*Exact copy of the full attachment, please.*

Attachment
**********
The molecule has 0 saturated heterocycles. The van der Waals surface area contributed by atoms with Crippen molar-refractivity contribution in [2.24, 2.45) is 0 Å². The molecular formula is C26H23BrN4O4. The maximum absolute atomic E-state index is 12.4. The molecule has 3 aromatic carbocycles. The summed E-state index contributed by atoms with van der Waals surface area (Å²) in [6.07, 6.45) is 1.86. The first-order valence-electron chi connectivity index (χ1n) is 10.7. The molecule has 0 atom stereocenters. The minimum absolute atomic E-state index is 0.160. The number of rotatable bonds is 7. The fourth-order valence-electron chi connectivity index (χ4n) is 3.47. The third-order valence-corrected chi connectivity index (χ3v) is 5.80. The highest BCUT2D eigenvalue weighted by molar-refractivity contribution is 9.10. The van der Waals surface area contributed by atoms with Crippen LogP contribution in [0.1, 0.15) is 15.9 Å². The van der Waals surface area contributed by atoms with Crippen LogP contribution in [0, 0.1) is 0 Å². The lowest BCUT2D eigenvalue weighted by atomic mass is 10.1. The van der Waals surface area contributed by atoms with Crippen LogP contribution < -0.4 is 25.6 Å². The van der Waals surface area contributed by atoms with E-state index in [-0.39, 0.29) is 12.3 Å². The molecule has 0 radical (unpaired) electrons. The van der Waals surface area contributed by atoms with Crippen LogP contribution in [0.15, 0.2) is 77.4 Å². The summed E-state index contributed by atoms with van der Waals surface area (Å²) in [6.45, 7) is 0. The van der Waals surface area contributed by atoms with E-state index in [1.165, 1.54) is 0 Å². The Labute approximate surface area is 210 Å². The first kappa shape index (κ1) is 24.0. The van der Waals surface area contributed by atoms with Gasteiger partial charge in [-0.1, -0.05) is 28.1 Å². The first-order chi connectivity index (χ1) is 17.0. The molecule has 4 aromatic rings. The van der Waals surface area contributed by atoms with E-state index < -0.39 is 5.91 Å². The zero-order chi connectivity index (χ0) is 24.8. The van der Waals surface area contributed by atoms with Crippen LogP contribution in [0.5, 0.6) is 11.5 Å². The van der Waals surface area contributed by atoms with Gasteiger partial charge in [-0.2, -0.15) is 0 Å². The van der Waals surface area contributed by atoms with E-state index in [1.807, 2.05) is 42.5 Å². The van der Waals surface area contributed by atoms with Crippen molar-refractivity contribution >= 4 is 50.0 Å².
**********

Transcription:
The molecule has 0 saturated heterocycles. The van der Waals surface area contributed by atoms with Crippen molar-refractivity contribution in [2.24, 2.45) is 0 Å². The molecular formula is C26H23BrN4O4. The maximum absolute atomic E-state index is 12.4. The molecule has 3 aromatic carbocycles. The summed E-state index contributed by atoms with van der Waals surface area (Å²) in [6.07, 6.45) is 1.86. The first-order valence-electron chi connectivity index (χ1n) is 10.7. The molecule has 0 atom stereocenters. The minimum absolute atomic E-state index is 0.160. The number of rotatable bonds is 7. The fourth-order valence-electron chi connectivity index (χ4n) is 3.47. The third-order valence-corrected chi connectivity index (χ3v) is 5.80. The highest BCUT2D eigenvalue weighted by molar-refractivity contribution is 9.10. The van der Waals surface area contributed by atoms with Crippen LogP contribution in [0.1, 0.15) is 15.9 Å². The van der Waals surface area contributed by atoms with Crippen LogP contribution in [0, 0.1) is 0 Å². The lowest BCUT2D eigenvalue weighted by atomic mass is 10.1. The van der Waals surface area contributed by atoms with Crippen LogP contribution < -0.4 is 25.6 Å². The van der Waals surface area contributed by atoms with E-state index in [-0.39, 0.29) is 12.3 Å². The molecule has 0 radical (unpaired) electrons. The van der Waals surface area contributed by atoms with Crippen LogP contribution in [0.15, 0.2) is 77.4 Å². The summed E-state index contributed by atoms with van der Waals surface area (Å²) in [6.45, 7) is 0. The van der Waals surface area contributed by atoms with E-state index in [1.165, 1.54) is 0 Å². The Labute approximate surface area is 210 Å². The first kappa shape index (κ1) is 24.0. The van der Waals surface area contributed by atoms with Gasteiger partial charge in [-0.1, -0.05) is 28.1 Å². The first-order chi connectivity index (χ1) is 17.0. The molecule has 4 aromatic rings. The van der Waals surface area contributed by atoms with E-state index < -0.39 is 5.91 Å². The zero-order chi connectivity index (χ0) is 24.8. The van der Waals surface area contributed by atoms with Crippen LogP contribution in [0.5, 0.6) is 11.5 Å². The van der Waals surface area contributed by atoms with Gasteiger partial charge in [-0.2, -0.15) is 0 Å². The van der Waals surface area contributed by atoms with E-state index in [1.807, 2.05) is 42.5 Å². The van der Waals surface area contributed by atoms with Crippen molar-refractivity contribution >= 4 is 50.0 Å².